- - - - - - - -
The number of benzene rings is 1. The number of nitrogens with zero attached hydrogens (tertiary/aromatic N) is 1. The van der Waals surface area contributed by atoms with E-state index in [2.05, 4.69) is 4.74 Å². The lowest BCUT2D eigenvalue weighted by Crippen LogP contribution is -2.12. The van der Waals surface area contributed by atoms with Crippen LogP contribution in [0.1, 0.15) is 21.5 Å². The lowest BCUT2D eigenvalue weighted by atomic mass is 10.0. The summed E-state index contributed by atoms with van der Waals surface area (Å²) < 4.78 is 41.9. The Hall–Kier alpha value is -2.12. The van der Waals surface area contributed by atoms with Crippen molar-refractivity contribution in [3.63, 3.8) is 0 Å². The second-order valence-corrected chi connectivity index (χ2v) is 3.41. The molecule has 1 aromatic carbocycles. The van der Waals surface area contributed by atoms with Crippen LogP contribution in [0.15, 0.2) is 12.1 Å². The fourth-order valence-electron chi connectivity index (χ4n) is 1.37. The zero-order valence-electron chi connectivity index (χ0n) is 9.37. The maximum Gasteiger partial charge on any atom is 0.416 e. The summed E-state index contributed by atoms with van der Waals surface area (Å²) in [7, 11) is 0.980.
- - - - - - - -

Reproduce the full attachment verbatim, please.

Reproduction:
The number of benzene rings is 1. The number of nitrogens with zero attached hydrogens (tertiary/aromatic N) is 1. The van der Waals surface area contributed by atoms with E-state index in [2.05, 4.69) is 4.74 Å². The lowest BCUT2D eigenvalue weighted by Crippen LogP contribution is -2.12. The van der Waals surface area contributed by atoms with Crippen LogP contribution in [0.1, 0.15) is 21.5 Å². The lowest BCUT2D eigenvalue weighted by atomic mass is 10.0. The summed E-state index contributed by atoms with van der Waals surface area (Å²) < 4.78 is 41.9. The Hall–Kier alpha value is -2.12. The van der Waals surface area contributed by atoms with Crippen molar-refractivity contribution in [3.63, 3.8) is 0 Å². The second-order valence-corrected chi connectivity index (χ2v) is 3.41. The molecule has 1 aromatic carbocycles. The van der Waals surface area contributed by atoms with Crippen LogP contribution in [0.15, 0.2) is 12.1 Å². The fourth-order valence-electron chi connectivity index (χ4n) is 1.37. The zero-order valence-electron chi connectivity index (χ0n) is 9.37. The maximum Gasteiger partial charge on any atom is 0.416 e. The summed E-state index contributed by atoms with van der Waals surface area (Å²) in [7, 11) is 0.980.